Appearing in In The Black magazine, February 2018
The Sentient Machine: The Coming Age of Artificial Intelligence
By Amir Husain
Scribner, $50, 224 pages, ISBN 9781501144677
Artificial intelligence is emerging as a key issue for business in 2018, and this book is a good way to come to grips with it. Husain knows a great deal about the technical side although the book is aimed at the reader who needs to understand where AI is going in broad terms. He makes an important distinction between Artificial General Intelligence – human level and post-human capability, still a few decades off – and Artificial Narrow Intelligence, which is already appearing and is likely to lead to a profusion of autonomous machines. ANI points towards a revolution in transportation infrastructure, from autonomous cars to package delivery drones. Likewise, energy production is likely to move away from fossil fuels and towards grass-roots sharing systems. Large chunks of agriculture, construction, retail, healthcare and even crime will be taken over by ANI robots.
Husain clearly is a firm believer in the capacity of AI to improve the human condition but he is equally aware that it will create massive dislocations, as whole employment sectors disappear. This will be a central challenge for governments, but Husain’s point is that now that the AI genie is out of the bottle it cannot be put back. For business, the question is how to ride the wave, and the book offers some useful suggestions. It’s going to be scary, but you can’t say you weren’t warned.
Shift Ahead: How the Best Companies Stay Relevant in a Fast-Changing World
By Allen Adamson and Joel Steckel
AMACOM, $35, 272 pages, ISBN 9780814438336
Adamson and Steckel, academics who specialise in marketing and branding, are interested in how companies form their responses to changing market conditions, and their good reputations in the field meant that they could conduct a wide range of interviews as well as draw on their consulting experience. There is no single answer to ensure relevance but there are recurring themes. Interestingly, there seems to be more to learn from the companies that failed than those that succeeded.
The story of the venerable National Geographic magazine is a case in point. The people running it took the view that the brand formula had always worked, so they did nothing to change it even as sales declined. They, like Blackberry and others discussed here, were blinded by past successes and failed to see how the market was changing. ‘Digging in’ was akin to digging a grave.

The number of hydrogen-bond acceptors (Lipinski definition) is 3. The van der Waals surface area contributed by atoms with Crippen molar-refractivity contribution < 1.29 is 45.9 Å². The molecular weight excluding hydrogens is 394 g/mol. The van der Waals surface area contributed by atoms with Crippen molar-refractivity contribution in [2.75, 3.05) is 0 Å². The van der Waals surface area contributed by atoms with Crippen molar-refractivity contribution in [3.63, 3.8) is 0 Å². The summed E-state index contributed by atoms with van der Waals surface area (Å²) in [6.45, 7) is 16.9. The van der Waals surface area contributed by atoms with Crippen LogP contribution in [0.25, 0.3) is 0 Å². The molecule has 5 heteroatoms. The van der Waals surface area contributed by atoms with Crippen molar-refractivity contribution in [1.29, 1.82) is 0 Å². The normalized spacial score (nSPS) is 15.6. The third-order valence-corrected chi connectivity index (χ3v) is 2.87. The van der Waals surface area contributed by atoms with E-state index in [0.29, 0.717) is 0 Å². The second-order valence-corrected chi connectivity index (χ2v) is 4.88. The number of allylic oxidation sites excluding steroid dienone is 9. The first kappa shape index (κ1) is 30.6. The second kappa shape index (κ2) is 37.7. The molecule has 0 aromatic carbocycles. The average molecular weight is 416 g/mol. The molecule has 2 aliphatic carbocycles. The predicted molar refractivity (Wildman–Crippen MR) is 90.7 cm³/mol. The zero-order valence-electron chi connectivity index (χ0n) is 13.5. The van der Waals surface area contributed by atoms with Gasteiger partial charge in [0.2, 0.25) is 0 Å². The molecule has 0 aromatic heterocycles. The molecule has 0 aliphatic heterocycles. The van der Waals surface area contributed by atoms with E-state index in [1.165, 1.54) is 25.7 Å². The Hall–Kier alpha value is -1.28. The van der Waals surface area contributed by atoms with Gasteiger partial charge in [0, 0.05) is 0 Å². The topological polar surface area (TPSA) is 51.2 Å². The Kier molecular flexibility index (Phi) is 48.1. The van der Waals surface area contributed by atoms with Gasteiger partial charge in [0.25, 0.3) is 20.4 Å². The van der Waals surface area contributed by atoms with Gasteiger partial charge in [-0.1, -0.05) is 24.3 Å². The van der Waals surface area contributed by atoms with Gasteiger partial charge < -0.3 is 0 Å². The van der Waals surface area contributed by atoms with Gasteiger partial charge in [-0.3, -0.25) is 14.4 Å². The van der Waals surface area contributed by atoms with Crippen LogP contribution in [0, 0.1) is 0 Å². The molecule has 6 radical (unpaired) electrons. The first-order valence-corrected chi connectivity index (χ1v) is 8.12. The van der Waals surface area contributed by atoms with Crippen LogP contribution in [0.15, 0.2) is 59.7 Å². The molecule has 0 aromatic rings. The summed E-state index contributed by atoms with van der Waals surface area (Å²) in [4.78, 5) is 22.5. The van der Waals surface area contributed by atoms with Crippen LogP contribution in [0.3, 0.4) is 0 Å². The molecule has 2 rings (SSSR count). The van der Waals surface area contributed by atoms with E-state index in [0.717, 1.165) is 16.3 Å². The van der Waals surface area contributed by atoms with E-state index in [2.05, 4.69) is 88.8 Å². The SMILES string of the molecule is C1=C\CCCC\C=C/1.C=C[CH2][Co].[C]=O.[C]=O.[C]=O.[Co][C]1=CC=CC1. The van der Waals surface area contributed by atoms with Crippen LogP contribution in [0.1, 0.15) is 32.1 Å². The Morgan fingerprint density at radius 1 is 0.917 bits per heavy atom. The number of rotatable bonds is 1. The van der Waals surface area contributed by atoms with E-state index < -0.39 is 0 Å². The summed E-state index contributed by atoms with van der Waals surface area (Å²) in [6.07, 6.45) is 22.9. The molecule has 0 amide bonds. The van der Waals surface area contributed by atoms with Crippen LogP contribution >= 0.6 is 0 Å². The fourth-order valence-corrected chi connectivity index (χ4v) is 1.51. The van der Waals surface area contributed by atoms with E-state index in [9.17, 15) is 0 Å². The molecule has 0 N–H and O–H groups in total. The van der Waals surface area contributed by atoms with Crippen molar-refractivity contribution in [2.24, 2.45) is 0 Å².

The companies that have stayed relevant to their market put concerted effort into it. Hiring people with new ideas is a good start. Some ruthlessness is also required: if an old product line is dragging the brand down, cut it loose. Another lesson is to move fast, even if it means taking a chance.
This is interesting stuff, with illustrative case studies. Not revolutionary, but the book does a solid job at explaining the thinking required for surviving and thriving.
Capitalism without Capital: The Rise of the Intangible Economy
By Jonathan Haskel and Stian Westlake
Princeton University Press, $60, 288 pages, ISBN 978069117503
According to academics Haskel and Westlake, there was a pivot in the early twenty-first century: the point when the developed economies began to invest more in intangible assets, like design, branding, R&D, and software, than in tangible assets, like machinery, buildings, and computers. The idea that the deployment of intangible assets is crucial to a company’s success is not new; the value of this book is that it offers a detailed explanation of it as well as its wider consequences. Haskel and Westlake even go so far as to say that it underpins economic inequality and stagnating productivity. Those companies that have the right intangible assets and the capacity to scale them can overpower competitors but there is little in the way of the spillover or flow-on effects seen in an economy that actually makes things. In short, there is not much in the way of a tide that raises all boats.
Haskel and Westlake believe that we do not have the tools to properly measure intangible assets – not, at least, in the way they are currently being used. It is hard to disagree, but they are on less firm ground when they argue that intangible asset valuation cannot be accommodated in the current model. Either way, it is an area that needs more attention. The intangibles revolution, one feels, is just getting started.
More Important Than Money: An Entrepreneur’s Team
By Robert Kiyosaki
NewSouth Books, $29, 429 pages, ISBN 9781937832872
Through knowing his market and being clear about his message Kiyosaki has turned his bestselling 1997 book Rich Dad Poor Dad into an international brand, spawning numerous variations and updates. He has always made clear that the project has been a team effort, with specialists contributing expertise. More Important Than Money is, in fact, about how successful entrepreneurs gather teams around them, looking for countervailing strengths and people who can share a vision. Having a great idea is not enough; it is the team that gives it practical form.
At another level, the book is meant to give the team members a chance to shine (although each has written a book under the Rich Dad brand). Each provides a short biography, an excerpt from their book, and their ideas on building a team in their particular area. Kiyosaki knits this into the “8 Integrities” of a team, laid out in useful chart in the concluding chapter. The whole thing could easily have looked like a promotional gimmick but there are plenty of useful insights, especially on branding, cash flow, investing in assets, and raising funds. Kiyosaki’s contribution is on how to lead, including giving feedback, establishing the right mindset, and knowing when to say no. A good team, he says, does not just make business profitable, but also enjoyable.